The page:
Hideous choices now urgently confront the countries of Europe as they flounder in deep waters, borne down toward drowning by the inexorably growing weight of human misery cascading into and over them from Africa and Asia. Solutions are not even imaginable, especially when so few recognize the root causes. [See “The Choice Worse than Sophie’s,” “A Tsunami of Climate Refugees is Drowning Europe.”] What even fewer will admit is that a refugee crisis of similar intensity is coming to America. In a sense, it is already here.
The refugee crisis now gestating in the United States is not one of desperate brown people pouring over our southern border,
nor even of desperate snow bunnies crashing our northern boundary, although one of the candidates for Captain of the Titanic thinks we should consider a wall on the Canadian border. The people who will constitute our next tsunami of misery, its like not seen since the days of the Dust Bowl, are citizens, already here, their misery steadily approaching the intolerable. Soon, because they have to, they will start to move.
If you want to count them, get to know them, begin with the 94 million people who have vanished from the American work force. Each month, the don’t-worry-be-happy bean counters of our government report, as they just did for August, the “creation” of a robust 173,000 jobs, resulting in a healthy contraction of the unemployment rate — the proportion of those who do not have jobs compared with those who are available for work — of 5.1%. The economy is coming back! It’s morning in America!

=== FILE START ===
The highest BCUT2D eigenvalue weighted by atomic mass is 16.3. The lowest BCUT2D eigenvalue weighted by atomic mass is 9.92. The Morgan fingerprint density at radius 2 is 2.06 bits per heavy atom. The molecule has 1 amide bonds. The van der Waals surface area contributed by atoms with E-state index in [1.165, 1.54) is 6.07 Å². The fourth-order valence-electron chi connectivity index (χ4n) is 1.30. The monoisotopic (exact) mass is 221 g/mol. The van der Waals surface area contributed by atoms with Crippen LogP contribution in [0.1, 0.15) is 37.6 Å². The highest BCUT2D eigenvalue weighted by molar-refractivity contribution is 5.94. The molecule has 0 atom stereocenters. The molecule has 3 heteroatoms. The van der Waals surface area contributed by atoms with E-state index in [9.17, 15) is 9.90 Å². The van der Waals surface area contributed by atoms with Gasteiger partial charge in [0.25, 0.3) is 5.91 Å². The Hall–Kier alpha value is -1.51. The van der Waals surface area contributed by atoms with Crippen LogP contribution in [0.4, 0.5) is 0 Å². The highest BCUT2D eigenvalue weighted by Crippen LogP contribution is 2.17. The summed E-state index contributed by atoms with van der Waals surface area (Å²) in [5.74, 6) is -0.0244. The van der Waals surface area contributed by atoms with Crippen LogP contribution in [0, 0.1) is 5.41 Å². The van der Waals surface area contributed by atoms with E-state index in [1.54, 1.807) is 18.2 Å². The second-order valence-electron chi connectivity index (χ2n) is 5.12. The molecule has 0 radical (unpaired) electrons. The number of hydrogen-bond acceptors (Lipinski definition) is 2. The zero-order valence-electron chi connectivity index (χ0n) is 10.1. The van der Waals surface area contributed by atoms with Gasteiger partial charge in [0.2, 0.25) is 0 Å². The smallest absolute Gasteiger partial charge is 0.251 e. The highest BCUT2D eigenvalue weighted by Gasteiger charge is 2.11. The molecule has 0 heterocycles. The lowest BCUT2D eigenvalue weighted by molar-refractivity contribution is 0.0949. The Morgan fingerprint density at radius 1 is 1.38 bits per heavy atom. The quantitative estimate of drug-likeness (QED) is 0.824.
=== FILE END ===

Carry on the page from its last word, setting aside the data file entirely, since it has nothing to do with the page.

Except that while 173,000 jobs became available, 251,000 adults left the labor force. A minority of them retired, or went to school, but for most of them the move was not voluntary. Their unemployment benefits ran out, they are too discouraged and broke to continue the fruitless duplication of resumes, and so, by government definition, they have vanished from the pool of potentially available workers. They are un-people now.
There are 94 million of them. Their number has increased by nearly two million in one year; by almost 15 million since the last good year, 2007.
I met one of the non-people a while ago, gave him a ride to town, seven miles from his trailer home. For months he had been walking there — he could not afford to license his ancient pickup truck — every single weekday, looking for work. He had been a heavy equipment operator in construction, but has not had a regular job in seven years. He has no front teeth because he could not afford the root canals that would have saved them. His wife is ill, and while that does bring them a disability pittance once a month, they experience hunger every month. One of their close friends and neighbors takes her to medical appointments, and grocery shopping, when necessary — and charges her $30 for the favor. I came to know him as a good, reliable and knowledgeable worker. His desperation has not yet turned to anger. Not yet.
Did I mention there are at least 94 million of him?
People who “vanish” from the labor pool, and/or become homeless, mail-deprived and often phoneless, often become invisible as well to the agencies and institutions that are designed to help them. A recent book documenting the lack of a safety net for such people identified 1.5 million households, inhabited by 3 million children, whose total cash income per person per day during 2011, including public assistance, was no more than $2. For those disconnected from the job market, the authors say, there is virtually no help.
Then there is the thing we in America share with all the countries of North Africa, the Middle East and Asia whose people are now crashing into Europe: growing, spreading, intensifying drought. The western third of the United States is experiencing the worst drought in a millennium, and a consequent water crisis worse than anything in our history. Large agricultural areas (California’s Central Valley, to name just one) and some major cities (Las Vegas and Phoenix, to start) are seeing the water supplies that make them habitable vanish. When the water is gone, like the farmers of Syria after 85% of their animals dies of thirst, the population of these places will start to move.
Where are you going to build that fence, Donald?